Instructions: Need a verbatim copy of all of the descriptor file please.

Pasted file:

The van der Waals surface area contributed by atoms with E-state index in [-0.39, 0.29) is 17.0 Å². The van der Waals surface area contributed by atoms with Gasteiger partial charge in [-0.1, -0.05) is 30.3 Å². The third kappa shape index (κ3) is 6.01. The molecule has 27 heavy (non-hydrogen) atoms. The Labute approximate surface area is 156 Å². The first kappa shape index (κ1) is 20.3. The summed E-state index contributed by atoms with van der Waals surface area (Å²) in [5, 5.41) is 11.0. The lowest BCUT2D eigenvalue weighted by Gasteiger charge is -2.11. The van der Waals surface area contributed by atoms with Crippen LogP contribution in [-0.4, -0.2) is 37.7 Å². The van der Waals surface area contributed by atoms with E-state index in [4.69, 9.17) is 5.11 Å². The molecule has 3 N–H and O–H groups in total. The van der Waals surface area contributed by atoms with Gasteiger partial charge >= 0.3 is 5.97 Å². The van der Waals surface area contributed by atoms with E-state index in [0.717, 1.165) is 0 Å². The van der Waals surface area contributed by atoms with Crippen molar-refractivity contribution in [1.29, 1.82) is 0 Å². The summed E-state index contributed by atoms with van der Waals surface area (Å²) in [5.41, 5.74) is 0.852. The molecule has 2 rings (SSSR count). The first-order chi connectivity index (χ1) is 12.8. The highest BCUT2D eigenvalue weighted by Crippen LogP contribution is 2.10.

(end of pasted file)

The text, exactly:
The van der Waals surface area contributed by atoms with E-state index in [-0.39, 0.29) is 17.0 Å². The van der Waals surface area contributed by atoms with Gasteiger partial charge in [-0.1, -0.05) is 30.3 Å². The third kappa shape index (κ3) is 6.01. The molecule has 27 heavy (non-hydrogen) atoms. The Labute approximate surface area is 156 Å². The first kappa shape index (κ1) is 20.3. The summed E-state index contributed by atoms with van der Waals surface area (Å²) in [5, 5.41) is 11.0. The lowest BCUT2D eigenvalue weighted by Gasteiger charge is -2.11. The van der Waals surface area contributed by atoms with Crippen LogP contribution in [-0.4, -0.2) is 37.7 Å². The van der Waals surface area contributed by atoms with E-state index in [4.69, 9.17) is 5.11 Å². The molecule has 3 N–H and O–H groups in total. The van der Waals surface area contributed by atoms with Gasteiger partial charge >= 0.3 is 5.97 Å². The van der Waals surface area contributed by atoms with E-state index in [0.717, 1.165) is 0 Å². The van der Waals surface area contributed by atoms with Crippen molar-refractivity contribution in [1.29, 1.82) is 0 Å². The summed E-state index contributed by atoms with van der Waals surface area (Å²) in [5.41, 5.74) is 0.852. The molecule has 2 rings (SSSR count). The first-order chi connectivity index (χ1) is 12.8. The highest BCUT2D eigenvalue weighted by Crippen LogP contribution is 2.10.